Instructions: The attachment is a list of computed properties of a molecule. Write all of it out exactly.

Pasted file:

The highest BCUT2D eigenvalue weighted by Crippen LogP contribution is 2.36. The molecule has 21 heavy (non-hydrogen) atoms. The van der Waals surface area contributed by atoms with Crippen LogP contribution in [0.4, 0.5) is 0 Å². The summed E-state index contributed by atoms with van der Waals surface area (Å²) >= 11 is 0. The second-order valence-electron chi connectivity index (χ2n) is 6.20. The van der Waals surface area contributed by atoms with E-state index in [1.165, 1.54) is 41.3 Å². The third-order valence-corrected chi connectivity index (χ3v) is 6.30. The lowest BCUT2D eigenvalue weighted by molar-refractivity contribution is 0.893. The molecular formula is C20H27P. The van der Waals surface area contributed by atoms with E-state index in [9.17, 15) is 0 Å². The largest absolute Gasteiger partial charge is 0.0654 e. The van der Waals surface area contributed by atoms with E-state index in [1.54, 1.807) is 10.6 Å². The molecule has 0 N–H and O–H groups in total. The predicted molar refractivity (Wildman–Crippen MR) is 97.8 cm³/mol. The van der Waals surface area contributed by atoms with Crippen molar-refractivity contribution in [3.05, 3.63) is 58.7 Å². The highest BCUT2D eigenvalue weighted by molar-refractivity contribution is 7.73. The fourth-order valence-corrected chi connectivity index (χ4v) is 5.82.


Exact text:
The highest BCUT2D eigenvalue weighted by Crippen LogP contribution is 2.36. The molecule has 21 heavy (non-hydrogen) atoms. The van der Waals surface area contributed by atoms with Crippen LogP contribution in [0.4, 0.5) is 0 Å². The summed E-state index contributed by atoms with van der Waals surface area (Å²) >= 11 is 0. The second-order valence-electron chi connectivity index (χ2n) is 6.20. The van der Waals surface area contributed by atoms with E-state index in [1.165, 1.54) is 41.3 Å². The third-order valence-corrected chi connectivity index (χ3v) is 6.30. The lowest BCUT2D eigenvalue weighted by molar-refractivity contribution is 0.893. The molecular formula is C20H27P. The van der Waals surface area contributed by atoms with E-state index in [9.17, 15) is 0 Å². The largest absolute Gasteiger partial charge is 0.0654 e. The van der Waals surface area contributed by atoms with E-state index in [1.54, 1.807) is 10.6 Å². The molecule has 0 N–H and O–H groups in total. The predicted molar refractivity (Wildman–Crippen MR) is 97.8 cm³/mol. The van der Waals surface area contributed by atoms with Crippen molar-refractivity contribution in [3.05, 3.63) is 58.7 Å². The highest BCUT2D eigenvalue weighted by molar-refractivity contribution is 7.73. The fourth-order valence-corrected chi connectivity index (χ4v) is 5.82.